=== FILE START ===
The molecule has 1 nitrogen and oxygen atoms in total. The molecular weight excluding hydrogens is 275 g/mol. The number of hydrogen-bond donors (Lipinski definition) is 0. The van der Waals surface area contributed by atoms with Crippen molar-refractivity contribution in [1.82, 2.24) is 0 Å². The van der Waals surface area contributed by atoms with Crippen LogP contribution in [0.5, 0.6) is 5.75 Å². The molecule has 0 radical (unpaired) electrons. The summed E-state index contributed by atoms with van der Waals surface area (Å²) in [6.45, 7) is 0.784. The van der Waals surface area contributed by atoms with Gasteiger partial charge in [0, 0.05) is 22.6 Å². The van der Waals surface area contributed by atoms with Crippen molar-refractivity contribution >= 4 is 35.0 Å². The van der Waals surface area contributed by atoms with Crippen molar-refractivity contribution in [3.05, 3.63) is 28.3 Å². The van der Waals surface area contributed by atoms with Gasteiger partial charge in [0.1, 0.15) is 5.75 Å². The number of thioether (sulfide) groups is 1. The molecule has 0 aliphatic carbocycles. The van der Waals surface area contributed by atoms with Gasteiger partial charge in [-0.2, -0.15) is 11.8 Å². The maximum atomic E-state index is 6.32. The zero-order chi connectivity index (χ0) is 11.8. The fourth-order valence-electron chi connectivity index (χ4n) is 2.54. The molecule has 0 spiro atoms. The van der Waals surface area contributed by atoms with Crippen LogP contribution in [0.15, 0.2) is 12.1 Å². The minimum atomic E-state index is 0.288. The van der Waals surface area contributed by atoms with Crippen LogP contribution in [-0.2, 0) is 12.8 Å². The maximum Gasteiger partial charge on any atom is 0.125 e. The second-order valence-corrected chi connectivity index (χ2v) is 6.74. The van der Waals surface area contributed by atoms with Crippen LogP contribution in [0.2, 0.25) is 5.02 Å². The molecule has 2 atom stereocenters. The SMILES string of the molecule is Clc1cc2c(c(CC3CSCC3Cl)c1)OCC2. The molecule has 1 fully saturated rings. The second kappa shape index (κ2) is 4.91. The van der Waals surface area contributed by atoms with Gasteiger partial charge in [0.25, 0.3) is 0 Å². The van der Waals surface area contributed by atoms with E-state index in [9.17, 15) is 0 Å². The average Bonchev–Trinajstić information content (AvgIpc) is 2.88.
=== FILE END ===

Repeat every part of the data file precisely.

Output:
The molecule has 1 nitrogen and oxygen atoms in total. The molecular weight excluding hydrogens is 275 g/mol. The number of hydrogen-bond donors (Lipinski definition) is 0. The van der Waals surface area contributed by atoms with Crippen molar-refractivity contribution in [1.82, 2.24) is 0 Å². The van der Waals surface area contributed by atoms with Crippen LogP contribution in [0.5, 0.6) is 5.75 Å². The molecule has 0 radical (unpaired) electrons. The summed E-state index contributed by atoms with van der Waals surface area (Å²) in [6.45, 7) is 0.784. The van der Waals surface area contributed by atoms with Gasteiger partial charge in [0, 0.05) is 22.6 Å². The van der Waals surface area contributed by atoms with Crippen molar-refractivity contribution >= 4 is 35.0 Å². The van der Waals surface area contributed by atoms with Crippen molar-refractivity contribution in [3.05, 3.63) is 28.3 Å². The van der Waals surface area contributed by atoms with Gasteiger partial charge in [0.1, 0.15) is 5.75 Å². The number of thioether (sulfide) groups is 1. The molecule has 0 aliphatic carbocycles. The van der Waals surface area contributed by atoms with Gasteiger partial charge in [-0.2, -0.15) is 11.8 Å². The maximum atomic E-state index is 6.32. The zero-order chi connectivity index (χ0) is 11.8. The fourth-order valence-electron chi connectivity index (χ4n) is 2.54. The molecule has 0 spiro atoms. The van der Waals surface area contributed by atoms with Crippen LogP contribution in [0.15, 0.2) is 12.1 Å². The minimum atomic E-state index is 0.288. The van der Waals surface area contributed by atoms with Crippen LogP contribution in [-0.2, 0) is 12.8 Å². The maximum Gasteiger partial charge on any atom is 0.125 e. The second-order valence-corrected chi connectivity index (χ2v) is 6.74. The van der Waals surface area contributed by atoms with Crippen LogP contribution in [0.2, 0.25) is 5.02 Å². The molecule has 2 atom stereocenters. The SMILES string of the molecule is Clc1cc2c(c(CC3CSCC3Cl)c1)OCC2. The molecule has 1 fully saturated rings. The second kappa shape index (κ2) is 4.91. The van der Waals surface area contributed by atoms with Gasteiger partial charge in [0.25, 0.3) is 0 Å². The van der Waals surface area contributed by atoms with E-state index in [9.17, 15) is 0 Å². The average Bonchev–Trinajstić information content (AvgIpc) is 2.88.